He skewed off predictable Motown to include soul vocalist Bettye LaVette, Wayne Kramer of the MC5, Brendan Benson of the Raconteurs, bassist Ralph Armstrong, the great jazz drummer Louis Hayes (Horace Silver, Cannonball Adderley), jazz violinist Regina Carter and Mick Collins of the Dirtbombs, who recorded the punchy rock song “Motor City Baby.”

“I don’t know if I should say this, but it was one of those things where in my head I thought, ‘Maybe you should ask somebody else,’ ” Crenshaw said. “But I said, ‘Absolutely, I’m your man.’ It was real easy to find my sense of direction.”

Crenshaw admitted there was a lot of Motor City music to choose from. He narrowed his field to jazz, rock and rhythm and blues. Crenshaw’s distinctive guitar chord progressions blend the precise nature of pure pop with kaleidoscopic jazz.

“There’s a lot of gospel and techno out of Detroit which is interesting, but I’m not very knowledgeable about it,” he said. “The first person I asked was Wayne Kramer. We need a house band, and I thought Wayne and I on guitar would be pretty cool.” Crenshaw was on the U.S. dates of the MC5 tour in the summer of 2004, and Kramer plays two tracks on Crenshaw’s recent “Jaggedland” release.

“ ‘Motor City Baby’ is one of the best rock songs I’ve heard in ages. And Mick Collins just did an album with rock arrangements of electronica tunes.”

Also on the bill: keyboardist and singer Amp Fiddler. “I have his CD ‘The Detroit Experiment,’ ” Crenshaw said, “which is multi-generational and multi-genre. He does a great version of ‘Too High’ by Stevie Wonder.”

Crenshaw’s weekly radio show, “The Bottomless Pit,” premieres at 9 p.m. June 18 on, where he plays stuff from his collection of 3,600 CDs, 45s and LPs.

Fahey said the United Sounds could happen again. “We recognize the fact we’ve selected five cities and Route 66 and there are other great cities,” he said. “We didn’t do anything with Seattle and grunge or Philadelphia [soul] or the hip-hop scene in Atlanta.”

Fahey, 50, is from Des Plaines. He’s old enough to recall the regionalism of commercial radio, especially around Chicago. “We’ve lost something in this country by not celebrating regionalism in food, music or dialect,” he said. “I wouldn’t say that’s the main focus of what we’re trying to do, but it is an important element of what’s going to be shown on our stage.”

Crenshaw, 57, was born in Detroit and grew up in Berkley, three miles north of Detroit. His father was assessor and city manager for the City of Berkley. His mother started going to college while he was in grade school and became a high school English teacher.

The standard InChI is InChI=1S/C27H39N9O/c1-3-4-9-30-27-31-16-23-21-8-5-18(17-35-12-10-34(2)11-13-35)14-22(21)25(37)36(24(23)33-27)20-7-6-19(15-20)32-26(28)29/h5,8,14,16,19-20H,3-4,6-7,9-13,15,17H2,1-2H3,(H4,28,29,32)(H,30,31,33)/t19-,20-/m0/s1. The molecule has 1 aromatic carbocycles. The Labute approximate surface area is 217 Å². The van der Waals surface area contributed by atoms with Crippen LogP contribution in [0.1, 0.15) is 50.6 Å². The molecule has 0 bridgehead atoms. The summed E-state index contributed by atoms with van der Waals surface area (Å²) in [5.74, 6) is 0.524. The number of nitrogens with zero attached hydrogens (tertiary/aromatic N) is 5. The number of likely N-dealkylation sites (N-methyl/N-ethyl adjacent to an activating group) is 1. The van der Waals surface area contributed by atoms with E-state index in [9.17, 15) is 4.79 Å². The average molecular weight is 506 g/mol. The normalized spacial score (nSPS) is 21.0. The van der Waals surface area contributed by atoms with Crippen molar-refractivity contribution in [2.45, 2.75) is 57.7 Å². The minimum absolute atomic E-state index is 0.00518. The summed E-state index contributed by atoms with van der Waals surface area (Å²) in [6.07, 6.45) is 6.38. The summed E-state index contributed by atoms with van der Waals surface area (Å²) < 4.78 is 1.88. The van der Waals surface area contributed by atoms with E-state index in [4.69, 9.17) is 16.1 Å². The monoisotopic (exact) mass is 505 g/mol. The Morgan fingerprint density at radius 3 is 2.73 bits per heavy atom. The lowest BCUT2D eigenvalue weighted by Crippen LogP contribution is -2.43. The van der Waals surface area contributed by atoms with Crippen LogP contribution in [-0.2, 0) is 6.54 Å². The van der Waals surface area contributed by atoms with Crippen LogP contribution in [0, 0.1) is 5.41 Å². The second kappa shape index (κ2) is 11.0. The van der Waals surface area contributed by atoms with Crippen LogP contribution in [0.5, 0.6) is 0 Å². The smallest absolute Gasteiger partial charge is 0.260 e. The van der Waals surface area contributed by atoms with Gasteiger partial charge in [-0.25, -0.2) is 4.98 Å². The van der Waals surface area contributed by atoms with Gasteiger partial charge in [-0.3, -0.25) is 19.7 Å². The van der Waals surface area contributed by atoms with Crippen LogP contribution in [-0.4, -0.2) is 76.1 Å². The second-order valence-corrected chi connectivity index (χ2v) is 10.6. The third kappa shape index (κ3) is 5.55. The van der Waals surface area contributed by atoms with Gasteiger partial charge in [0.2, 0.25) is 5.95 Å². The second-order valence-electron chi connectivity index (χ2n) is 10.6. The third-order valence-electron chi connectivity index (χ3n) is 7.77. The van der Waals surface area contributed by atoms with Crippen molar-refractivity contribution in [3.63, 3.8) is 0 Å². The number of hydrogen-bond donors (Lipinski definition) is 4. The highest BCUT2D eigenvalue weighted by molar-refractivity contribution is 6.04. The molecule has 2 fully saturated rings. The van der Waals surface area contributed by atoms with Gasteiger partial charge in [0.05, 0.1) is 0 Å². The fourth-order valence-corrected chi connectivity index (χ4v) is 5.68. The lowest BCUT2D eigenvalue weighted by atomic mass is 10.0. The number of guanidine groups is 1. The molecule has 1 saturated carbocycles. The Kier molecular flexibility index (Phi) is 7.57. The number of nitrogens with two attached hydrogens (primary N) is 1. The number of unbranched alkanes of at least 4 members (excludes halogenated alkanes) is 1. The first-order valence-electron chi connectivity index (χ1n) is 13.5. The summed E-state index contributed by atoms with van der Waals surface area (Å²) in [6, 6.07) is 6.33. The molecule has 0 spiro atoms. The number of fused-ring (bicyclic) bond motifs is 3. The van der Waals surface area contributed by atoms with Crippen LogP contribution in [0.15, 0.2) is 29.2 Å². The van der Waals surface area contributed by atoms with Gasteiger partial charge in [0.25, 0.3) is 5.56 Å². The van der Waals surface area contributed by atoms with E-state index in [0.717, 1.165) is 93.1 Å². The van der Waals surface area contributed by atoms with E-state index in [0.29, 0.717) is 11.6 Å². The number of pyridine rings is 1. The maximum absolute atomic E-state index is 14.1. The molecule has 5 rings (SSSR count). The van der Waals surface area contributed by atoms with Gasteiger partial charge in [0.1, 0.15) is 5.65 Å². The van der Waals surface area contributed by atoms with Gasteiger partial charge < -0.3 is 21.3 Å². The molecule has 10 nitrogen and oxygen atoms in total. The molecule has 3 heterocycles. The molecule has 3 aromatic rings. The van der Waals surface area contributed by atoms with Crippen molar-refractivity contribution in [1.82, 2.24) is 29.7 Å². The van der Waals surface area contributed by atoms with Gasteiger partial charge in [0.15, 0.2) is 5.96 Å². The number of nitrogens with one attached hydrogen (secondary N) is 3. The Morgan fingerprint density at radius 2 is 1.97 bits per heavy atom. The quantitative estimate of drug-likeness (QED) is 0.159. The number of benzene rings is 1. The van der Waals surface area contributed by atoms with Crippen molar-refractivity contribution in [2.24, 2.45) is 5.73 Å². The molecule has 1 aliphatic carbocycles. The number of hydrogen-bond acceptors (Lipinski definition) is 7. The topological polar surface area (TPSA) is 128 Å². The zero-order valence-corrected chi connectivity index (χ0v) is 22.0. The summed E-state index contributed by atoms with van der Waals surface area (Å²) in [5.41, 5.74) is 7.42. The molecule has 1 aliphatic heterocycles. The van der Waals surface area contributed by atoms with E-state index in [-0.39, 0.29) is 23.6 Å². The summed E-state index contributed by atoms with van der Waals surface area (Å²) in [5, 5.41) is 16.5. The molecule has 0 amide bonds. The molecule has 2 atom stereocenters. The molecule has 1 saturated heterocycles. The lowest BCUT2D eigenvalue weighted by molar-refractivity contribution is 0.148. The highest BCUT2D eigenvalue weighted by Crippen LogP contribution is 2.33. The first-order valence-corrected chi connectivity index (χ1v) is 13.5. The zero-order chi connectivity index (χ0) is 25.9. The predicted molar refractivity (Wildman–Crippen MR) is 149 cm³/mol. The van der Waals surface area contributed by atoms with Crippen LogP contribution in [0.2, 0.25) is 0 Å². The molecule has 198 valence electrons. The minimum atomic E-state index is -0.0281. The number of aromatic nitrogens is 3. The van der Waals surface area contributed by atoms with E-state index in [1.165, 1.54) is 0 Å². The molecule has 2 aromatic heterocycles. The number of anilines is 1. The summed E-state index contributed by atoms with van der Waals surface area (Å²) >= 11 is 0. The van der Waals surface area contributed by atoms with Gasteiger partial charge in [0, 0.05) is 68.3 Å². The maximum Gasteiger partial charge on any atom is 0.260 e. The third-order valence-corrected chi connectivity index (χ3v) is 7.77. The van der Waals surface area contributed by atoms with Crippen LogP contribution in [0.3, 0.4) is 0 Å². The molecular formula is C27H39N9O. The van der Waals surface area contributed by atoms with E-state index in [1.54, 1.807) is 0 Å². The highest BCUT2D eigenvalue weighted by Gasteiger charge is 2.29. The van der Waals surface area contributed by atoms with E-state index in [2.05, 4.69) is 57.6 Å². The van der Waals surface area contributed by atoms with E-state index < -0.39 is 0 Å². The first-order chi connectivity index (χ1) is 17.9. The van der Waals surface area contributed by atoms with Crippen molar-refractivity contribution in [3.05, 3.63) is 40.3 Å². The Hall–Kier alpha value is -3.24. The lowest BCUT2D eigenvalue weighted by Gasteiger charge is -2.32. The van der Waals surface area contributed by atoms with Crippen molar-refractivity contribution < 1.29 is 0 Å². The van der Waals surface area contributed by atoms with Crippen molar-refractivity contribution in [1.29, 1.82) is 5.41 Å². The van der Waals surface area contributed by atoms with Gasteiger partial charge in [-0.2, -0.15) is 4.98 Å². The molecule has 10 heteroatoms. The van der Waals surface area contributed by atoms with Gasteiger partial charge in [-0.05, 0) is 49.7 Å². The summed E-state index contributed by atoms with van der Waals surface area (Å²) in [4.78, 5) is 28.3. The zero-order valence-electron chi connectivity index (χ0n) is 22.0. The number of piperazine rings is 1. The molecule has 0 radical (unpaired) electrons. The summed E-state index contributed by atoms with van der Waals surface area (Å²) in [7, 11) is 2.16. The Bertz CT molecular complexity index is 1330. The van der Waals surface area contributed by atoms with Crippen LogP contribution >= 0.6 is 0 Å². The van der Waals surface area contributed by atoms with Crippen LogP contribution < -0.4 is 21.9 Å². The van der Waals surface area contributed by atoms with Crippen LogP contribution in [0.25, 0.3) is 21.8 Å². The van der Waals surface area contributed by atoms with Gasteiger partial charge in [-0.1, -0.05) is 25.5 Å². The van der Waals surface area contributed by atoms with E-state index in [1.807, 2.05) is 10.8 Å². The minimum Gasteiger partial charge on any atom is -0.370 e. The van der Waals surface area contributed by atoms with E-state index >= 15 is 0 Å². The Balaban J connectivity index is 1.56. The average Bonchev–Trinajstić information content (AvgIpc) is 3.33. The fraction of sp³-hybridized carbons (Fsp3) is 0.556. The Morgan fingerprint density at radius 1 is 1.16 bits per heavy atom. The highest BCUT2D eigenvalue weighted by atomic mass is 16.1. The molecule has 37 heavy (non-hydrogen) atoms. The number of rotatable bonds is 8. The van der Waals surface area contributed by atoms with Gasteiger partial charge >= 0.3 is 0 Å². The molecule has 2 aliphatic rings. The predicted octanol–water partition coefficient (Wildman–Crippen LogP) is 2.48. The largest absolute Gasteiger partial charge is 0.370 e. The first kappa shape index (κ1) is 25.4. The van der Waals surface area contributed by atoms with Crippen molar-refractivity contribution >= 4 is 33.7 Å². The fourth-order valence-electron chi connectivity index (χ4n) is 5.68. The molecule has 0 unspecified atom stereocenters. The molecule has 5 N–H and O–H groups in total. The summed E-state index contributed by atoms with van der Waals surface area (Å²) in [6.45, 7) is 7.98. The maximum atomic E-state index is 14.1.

“My dad’s last job was in the accounting department at Sinai Hospital in Detroit,” he said before a flickering pause. He continued, “Which is now one of the buildings on ‘The Fabulous Ruins of Detroit,’ ” an online tour of former landmarks now destroyed or in decay.

Detroit is one of America’s rock ’n’ roll cornerstones with fabulous figures including Bob Seger, Eminem, Iggy Pop, Mitch Ryder and Jack White. Even late legendary country music songwriter (“I Fall to Pieces,” “Busted,”) Harlan Howard was born in Detroit.

“Growing up, Detroit radio just wasn’t rock ’n’ roll, ever,” recalled Crenshaw, who lives in the Hudson Valley region about an hour south of Albany, N.Y. “There was ‘Chanson D’ Amour,’ middle-of-the-road pop records on top 40 radio, occasional country crossover records. I didn’t like any of that stuff but I heard it all. I only liked rock ’n’ roll as a kid.

“There was a strong sense of local pride in Detroit. When I was a kid they would always talk up Jackie Wilson records. At the same time there was Jack Scott, who I really still love. I always talk about him because no one else does.”

Born in Windsor, Ontario, and raised in Detroit, the rockabilly-influenced Scott is regarded as the first white rock star to be delivered from Detroit. Scott’s 1959 hit “The Way I Walk” was popularized by the Cramps as well as Robert Gordon. Crenshaw said, “It always intrigued me someone like Jack Scott came out of our area. Then in the ’60s there were local hits on the radio by Bob Seger, the Rationales. I thought they were superstars. And in Detroit they were.”